LM: Have a teenager read what you’ve written to get their feedback. The voice and cadence. Soak in dialogue. Also, don’t date it with references.

LM: Teenagers have the most disposable income.

How have you found collaborating with other writers?

EGB: When you reach the “I hate this book” stage of the writing process, writing collaboratively is really fun, and the energy is great, too.

LM: It also helps the voice. Google Docs can be fun to collaborate with as well.

Audience Question: What about writing characters older than readers?

You want your characters to be a few years older than your target audience. Lots of people reading it, still read it. Another reason why the New Adult.

Audience Question: When writing other genders, other sexualities, affect the telling of the story, and who will publish it?

LM: Depends on the publisher. If the story is good, it will find a home.

EGB: Readability matters.

Audience Question: How far is too far with romance?

LM: Again, depends on the publisher. There are lots of YA books that include and describe sexual content, and lots that only hint at it. There is some concern about blowback from libraries, school libraries, parents, so it narrows the margin about what concerns each publisher may have. They’re less concerned about the content than what it provokes.

EGB: Has to be plot-important, integral to the story. Every plot element needs to be integral to the story.

LM: Put it in there and wait for someone to tell you about it, if it’s an issue. Won’t stop a publisher from acquiring a book that they love. Put it in there, they’ll tell you how much they want you to dial it back, then it’s up to you to decide how much you’re okay with.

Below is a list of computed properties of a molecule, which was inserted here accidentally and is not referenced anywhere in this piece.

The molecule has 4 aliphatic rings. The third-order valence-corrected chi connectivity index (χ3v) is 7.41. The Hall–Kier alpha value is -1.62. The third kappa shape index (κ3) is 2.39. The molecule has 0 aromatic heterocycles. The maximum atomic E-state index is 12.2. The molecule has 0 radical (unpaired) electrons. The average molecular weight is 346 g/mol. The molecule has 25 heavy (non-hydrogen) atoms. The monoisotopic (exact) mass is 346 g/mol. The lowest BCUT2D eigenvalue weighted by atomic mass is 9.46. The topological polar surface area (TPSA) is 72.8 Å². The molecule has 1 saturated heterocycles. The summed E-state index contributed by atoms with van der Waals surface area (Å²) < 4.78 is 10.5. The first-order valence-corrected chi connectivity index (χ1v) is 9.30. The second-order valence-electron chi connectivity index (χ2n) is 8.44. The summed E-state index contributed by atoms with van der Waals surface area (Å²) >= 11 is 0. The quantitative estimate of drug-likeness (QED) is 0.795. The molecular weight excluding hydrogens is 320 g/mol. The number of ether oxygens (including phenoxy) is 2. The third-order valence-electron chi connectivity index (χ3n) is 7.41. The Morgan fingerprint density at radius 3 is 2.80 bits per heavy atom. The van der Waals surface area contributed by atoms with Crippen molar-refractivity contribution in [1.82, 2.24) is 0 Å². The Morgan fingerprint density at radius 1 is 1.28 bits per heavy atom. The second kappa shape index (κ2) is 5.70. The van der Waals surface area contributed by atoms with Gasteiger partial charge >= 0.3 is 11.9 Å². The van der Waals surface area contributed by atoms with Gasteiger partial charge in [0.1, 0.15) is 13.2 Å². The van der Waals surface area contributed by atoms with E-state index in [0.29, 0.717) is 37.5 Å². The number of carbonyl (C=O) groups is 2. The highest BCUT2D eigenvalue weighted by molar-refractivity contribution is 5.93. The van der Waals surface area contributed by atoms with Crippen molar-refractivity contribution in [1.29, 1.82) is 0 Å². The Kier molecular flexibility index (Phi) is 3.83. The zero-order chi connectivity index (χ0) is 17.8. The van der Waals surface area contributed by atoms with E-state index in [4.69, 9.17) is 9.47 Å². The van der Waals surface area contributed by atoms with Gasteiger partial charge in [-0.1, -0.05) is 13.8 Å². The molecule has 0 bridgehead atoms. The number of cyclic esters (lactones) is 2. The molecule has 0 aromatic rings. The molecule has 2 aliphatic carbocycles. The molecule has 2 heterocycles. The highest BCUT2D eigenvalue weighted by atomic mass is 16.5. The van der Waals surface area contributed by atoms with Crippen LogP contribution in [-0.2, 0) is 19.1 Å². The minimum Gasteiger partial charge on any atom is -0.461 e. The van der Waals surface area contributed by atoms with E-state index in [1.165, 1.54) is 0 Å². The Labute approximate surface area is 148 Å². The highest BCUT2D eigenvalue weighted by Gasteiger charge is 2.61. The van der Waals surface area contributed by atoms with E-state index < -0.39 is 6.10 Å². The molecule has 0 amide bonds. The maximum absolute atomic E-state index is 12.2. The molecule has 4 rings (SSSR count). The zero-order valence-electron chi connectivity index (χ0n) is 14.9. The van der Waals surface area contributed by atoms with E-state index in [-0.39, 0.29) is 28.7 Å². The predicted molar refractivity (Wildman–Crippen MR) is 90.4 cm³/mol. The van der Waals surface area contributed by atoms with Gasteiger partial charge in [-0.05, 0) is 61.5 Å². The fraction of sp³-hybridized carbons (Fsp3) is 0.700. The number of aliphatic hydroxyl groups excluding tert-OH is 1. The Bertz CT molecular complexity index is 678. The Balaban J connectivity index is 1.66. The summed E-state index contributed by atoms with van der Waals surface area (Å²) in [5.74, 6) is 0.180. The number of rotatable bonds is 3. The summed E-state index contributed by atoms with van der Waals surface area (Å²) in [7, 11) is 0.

Audience Question: Is there a relationship between the story’s reading audience and protagonists being too young or too old? Usually it seems to makes more sense to go older with a character’s age than the age of the readers.

LM: Sometimes the story calls for the character to start younger and age older. As a kid you don’t want to read about younger characters, but as an older reader, everything goes. 17 is usually a good age.

EGB: The age of the character is often pegged by the story being told. Starts with the story she wants to write then decides the age category.

LM: Also, in a large cast, the best friend is often a year younger or older.

EGB: The love interests are, too.

Audience Question: Do you have any advice for encouraging young writers? What would you tell them?

LM: There are internet resources – tons of online resources. Try NaNoWriMo, but don’t wait for November. January is a fantastic month. But for a novelist, every month is NaNo. It teaches them to meet deadlines and expectations. For the ones who want to keep going, there are workshops taught by writers. Let them find critique groups, too, as peer editing and review is educational and you learn how to deal with it. And if you learn how to say something doesn’t work in someone else’s work, you learn to see your own errors.

EGB: Critique group format: 1-1.5K per session, the writer reads it out loud, everyone takes notes. Always start with something positive. Sandwiching good-bad-good isn’t required, but can be helpful, too.